Another view: Pivotal Step to #EndPandemics
By Brett Giroir, M.D.
The social media hashtag #EndPandemics tied to this week’s 6th George H.W. Bush China-U.S. Relations Conference in Houston is more than a memorable phrase. It is indeed a specific objective — one that could be accomplished within the next decade, if there is bold and focused American leadership accompanied by strong international cooperation and transparent sharing of data.
The conference, focusing specifically on China and U.S. leadership in global public health, is a major step. Rather than a “science meeting,” this unique assembly of 400 senior government officials, international business moguls, public health leaders and renowned scientists and engineers was designed to develop and implement holistic approaches across disciplines, professions and cultural barriers. This approach will provide humanity our best hope for avoiding the decimation of national populations, economies and even entire cultures that could result from the next pandemic or bioterrorist attack. Holistic approaches include early warning and prediction, smart device-based technologies for diagnosis and tracking, disease protection from whole foods, new broad-based vaccines like a one-time universal flu shot and even corporate social responsibility programs and well-equipped disease detective “swat teams” that deploy and diffuse outbreaks at their source.
Last year in Texas, it became clear that Ebola was not simply an African problem; it is a world problem that came frightfully close to a widespread outbreak in north Texas. In 2009, H1N1 influenza infected 25 percent of the world’s population; but fortunately, and not because of any human intervention, the world was “lucky” to only experience 284,000 deaths, and not 100 million as in 1918.
What will be the next challenge? Will it be a known disease like Ebola or Middle East Respiratory Syndrome, or perhaps one that is now only carried in a bat and waiting to escape into its mammalian human relatives? Will it be a genetically altered airborne microbe weapon concocted by terrorists or an enemy nation?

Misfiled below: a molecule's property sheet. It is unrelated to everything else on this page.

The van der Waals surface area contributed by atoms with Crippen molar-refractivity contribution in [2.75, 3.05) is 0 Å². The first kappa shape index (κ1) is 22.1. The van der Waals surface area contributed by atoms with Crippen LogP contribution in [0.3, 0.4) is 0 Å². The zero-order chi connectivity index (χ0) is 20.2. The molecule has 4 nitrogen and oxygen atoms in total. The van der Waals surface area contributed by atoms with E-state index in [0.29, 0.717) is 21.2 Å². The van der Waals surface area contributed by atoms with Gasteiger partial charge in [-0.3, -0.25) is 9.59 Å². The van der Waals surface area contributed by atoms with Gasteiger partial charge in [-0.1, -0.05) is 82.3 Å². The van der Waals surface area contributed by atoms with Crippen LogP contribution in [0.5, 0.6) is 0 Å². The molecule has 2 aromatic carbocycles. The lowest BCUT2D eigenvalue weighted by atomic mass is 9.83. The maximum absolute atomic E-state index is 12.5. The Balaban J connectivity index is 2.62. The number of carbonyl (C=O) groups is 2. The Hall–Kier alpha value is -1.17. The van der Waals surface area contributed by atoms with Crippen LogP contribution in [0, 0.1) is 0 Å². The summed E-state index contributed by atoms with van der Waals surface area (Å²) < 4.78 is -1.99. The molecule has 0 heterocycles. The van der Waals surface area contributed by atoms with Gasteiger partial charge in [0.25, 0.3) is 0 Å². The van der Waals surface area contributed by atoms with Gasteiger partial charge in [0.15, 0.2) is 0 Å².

Texas — and greater Houston in particular — is the ideal location to host this unprecedented global health conference, as Houston is home to the largest medical center in the world that serves as the epicenter for public-private partnership solutions, and boasts the National School of Tropical Medicine.
A prime example of Texas leadership is the new national Pandemic Influenza Vaccine Facility in Bryan-College Station, which is the cornerstone for the Texas A&M Center for Innovation in Advanced Development and Manufacturing. When fully operational in just a few years, the program will be responsible for delivering the first 50 million doses of vaccine — in just four months — to protect the nation against pandemic flu. This collaboration of academic, commercial and government stakeholders is serving as the model for how to #EndPandemics.
Complementing the public health preparedness and response infrastructure within the Lone Star State, many Texas experts served in 2014 on the Texas Task Force on Infectious Disease Preparedness and Response, which I was privileged to lead. Assembled during the Texas Ebola outbreak, the group provided leadership and long-term recommendations to strengthen our readiness for future public health threats. Currently, a Texas Senate bill under consideration by the Legislature aims to continue this task force and its important work of state preparedness.
In a similar vein, the U.S.-China collaboration will also yield tangible steps for developing innovative and effective worldwide protocols for identifying, tracking, preventing, treating and containing infectious disease outbreaks. In today’s globally connected society, an epidemic anywhere will soon become a threat everywhere. Infectious diseases respect no national boundaries, political parties or ethnic origins. To #EndPandemics requires novel approaches and partnerships that began this week in Houston.
Giroir is a physician scientist and chief executive officer of the Texas A&M Health Science Center and former director of the Defense Sciences Office at the Defense Advanced Research Projects Agency.
This op-ed originally appeared in Houston Chronicle.